The Book of Universes: Exploring the Limits of the Cosmos

| June 22, 2012 | 0 Comments


Einstein’s general theory of relativity is not only a great theory that sheds some light on the secrets of the laws of physics in various frames of reference, but also a great tool in cosmology. By manipulating the equations of general relativity scientists gain new understanding of the universe and develop new hypotheses. Some of these hypotheses are really interesting, although speculative. A great example of this is the popular multiverse theory, which basically states that there’s a variety of universes (perhaps infinite number of such universes) of all shapes and sizes. A great book on this subject is “The Book of Universes: Exploring the Limits of the Cosmos” by John D. Barrow.”

 

Book Details

Paperback: 368 pages
Publisher: W. W. Norton & Company; 1 edition (June 11, 2012)
Language: English
ISBN-10: 0393343111
ISBN-13: 978-0393343113
Average Customer Review: 4.6 out of 5 stars  (11 customer reviews)
Amazon Best Sellers Rank: #184,264 in Books (See Top 100 in Books)

 

About the Author

John David Barrow (born 29 November 1952, London) is an English cosmologist, theoretical physicist, and a mathematician. He is currently a Research Professor of Mathematical Sciences at the University of Cambridge. But my favourite fact about Barrow is that he is also also an amateur playwright.

 

Short Review 

Einstein’s theory of general relativity opens the door for the study of other possible universes—including weird universes with amazing properties. “The Book of Universes” gives a charming tour of these potential universes, introducing us to the brilliant physicists and mathematicians who first revealed these startling possibilities. John D. Barrow then explains the latest insights that physics and astronomy have to offer about our own universe, showing how they lead to the concept of the “multiverse”—the universe of all possible universes.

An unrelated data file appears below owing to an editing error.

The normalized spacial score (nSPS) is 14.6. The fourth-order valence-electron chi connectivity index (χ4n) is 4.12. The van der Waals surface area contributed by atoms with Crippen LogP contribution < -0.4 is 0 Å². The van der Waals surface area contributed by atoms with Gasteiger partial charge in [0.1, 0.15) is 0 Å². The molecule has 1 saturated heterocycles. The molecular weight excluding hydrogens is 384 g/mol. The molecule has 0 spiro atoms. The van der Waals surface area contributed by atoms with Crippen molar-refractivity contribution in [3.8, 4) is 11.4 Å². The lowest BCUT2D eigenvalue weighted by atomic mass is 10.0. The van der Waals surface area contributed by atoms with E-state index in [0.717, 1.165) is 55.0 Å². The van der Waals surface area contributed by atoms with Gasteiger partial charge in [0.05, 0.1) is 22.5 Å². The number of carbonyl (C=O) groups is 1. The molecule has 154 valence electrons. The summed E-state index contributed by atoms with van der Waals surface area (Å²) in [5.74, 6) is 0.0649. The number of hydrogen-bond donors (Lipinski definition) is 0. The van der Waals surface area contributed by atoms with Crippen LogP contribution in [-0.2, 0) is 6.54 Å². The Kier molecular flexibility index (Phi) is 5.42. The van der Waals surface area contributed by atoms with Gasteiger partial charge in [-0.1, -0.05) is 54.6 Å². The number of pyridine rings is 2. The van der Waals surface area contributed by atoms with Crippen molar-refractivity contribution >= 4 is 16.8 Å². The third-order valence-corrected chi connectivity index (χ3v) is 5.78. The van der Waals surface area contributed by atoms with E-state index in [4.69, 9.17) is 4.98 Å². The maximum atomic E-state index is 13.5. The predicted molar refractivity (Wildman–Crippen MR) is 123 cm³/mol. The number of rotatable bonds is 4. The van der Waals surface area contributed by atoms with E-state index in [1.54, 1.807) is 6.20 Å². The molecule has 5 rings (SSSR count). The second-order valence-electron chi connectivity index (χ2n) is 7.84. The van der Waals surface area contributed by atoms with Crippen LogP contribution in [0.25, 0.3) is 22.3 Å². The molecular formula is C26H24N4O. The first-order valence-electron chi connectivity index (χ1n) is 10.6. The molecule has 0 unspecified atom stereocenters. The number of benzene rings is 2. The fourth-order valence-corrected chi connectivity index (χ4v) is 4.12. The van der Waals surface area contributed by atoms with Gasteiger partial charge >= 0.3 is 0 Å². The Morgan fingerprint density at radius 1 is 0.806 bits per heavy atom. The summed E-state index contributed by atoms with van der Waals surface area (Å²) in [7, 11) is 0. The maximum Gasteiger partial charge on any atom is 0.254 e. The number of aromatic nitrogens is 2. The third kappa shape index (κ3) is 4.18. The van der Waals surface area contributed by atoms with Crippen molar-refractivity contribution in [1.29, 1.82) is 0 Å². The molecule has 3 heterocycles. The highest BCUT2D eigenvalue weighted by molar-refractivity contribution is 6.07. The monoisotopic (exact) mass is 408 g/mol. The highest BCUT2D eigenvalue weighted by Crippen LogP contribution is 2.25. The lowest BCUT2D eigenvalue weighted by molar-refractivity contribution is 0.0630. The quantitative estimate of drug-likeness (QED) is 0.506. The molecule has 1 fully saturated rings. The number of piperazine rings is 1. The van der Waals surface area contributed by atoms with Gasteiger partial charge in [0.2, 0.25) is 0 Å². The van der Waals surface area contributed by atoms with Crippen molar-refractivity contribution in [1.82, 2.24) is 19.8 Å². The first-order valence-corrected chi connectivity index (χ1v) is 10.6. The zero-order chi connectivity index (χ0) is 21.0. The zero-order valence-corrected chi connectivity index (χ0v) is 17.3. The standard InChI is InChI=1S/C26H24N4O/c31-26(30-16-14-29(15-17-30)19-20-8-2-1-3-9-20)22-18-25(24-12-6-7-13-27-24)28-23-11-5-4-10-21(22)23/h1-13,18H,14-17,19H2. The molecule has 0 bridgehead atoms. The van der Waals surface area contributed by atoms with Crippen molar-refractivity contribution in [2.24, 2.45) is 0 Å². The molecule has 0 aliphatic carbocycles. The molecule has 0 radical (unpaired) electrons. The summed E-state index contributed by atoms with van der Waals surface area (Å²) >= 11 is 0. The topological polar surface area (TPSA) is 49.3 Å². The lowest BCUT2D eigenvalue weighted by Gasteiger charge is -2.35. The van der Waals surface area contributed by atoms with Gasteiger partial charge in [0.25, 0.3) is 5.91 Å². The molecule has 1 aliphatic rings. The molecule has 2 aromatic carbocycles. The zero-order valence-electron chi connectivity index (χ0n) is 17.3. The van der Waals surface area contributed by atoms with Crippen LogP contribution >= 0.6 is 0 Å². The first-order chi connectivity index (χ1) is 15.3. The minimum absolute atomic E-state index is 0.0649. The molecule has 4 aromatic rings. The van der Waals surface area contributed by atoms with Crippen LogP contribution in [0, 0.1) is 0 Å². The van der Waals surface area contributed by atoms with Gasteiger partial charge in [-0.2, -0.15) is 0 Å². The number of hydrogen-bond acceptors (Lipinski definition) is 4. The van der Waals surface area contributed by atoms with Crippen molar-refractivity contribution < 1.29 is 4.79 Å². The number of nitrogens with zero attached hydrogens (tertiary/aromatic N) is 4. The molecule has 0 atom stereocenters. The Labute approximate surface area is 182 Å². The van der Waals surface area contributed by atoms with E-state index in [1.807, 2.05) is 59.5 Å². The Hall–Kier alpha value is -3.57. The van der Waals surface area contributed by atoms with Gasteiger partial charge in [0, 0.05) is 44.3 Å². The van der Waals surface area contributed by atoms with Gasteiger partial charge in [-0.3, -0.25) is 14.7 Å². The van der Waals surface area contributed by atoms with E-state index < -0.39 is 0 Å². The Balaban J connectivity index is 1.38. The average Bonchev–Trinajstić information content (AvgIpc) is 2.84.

The book is highly recommended to all readers with an interest in physics history, as there is a lot of useful historical info. The difficulty level, as most reviewers have noticed, is moderate and will probably be readable for the majority of the readers. Authors writing ability and useful pictures & diagrams make this book more readable as well.

Links:

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Category: Physics Books

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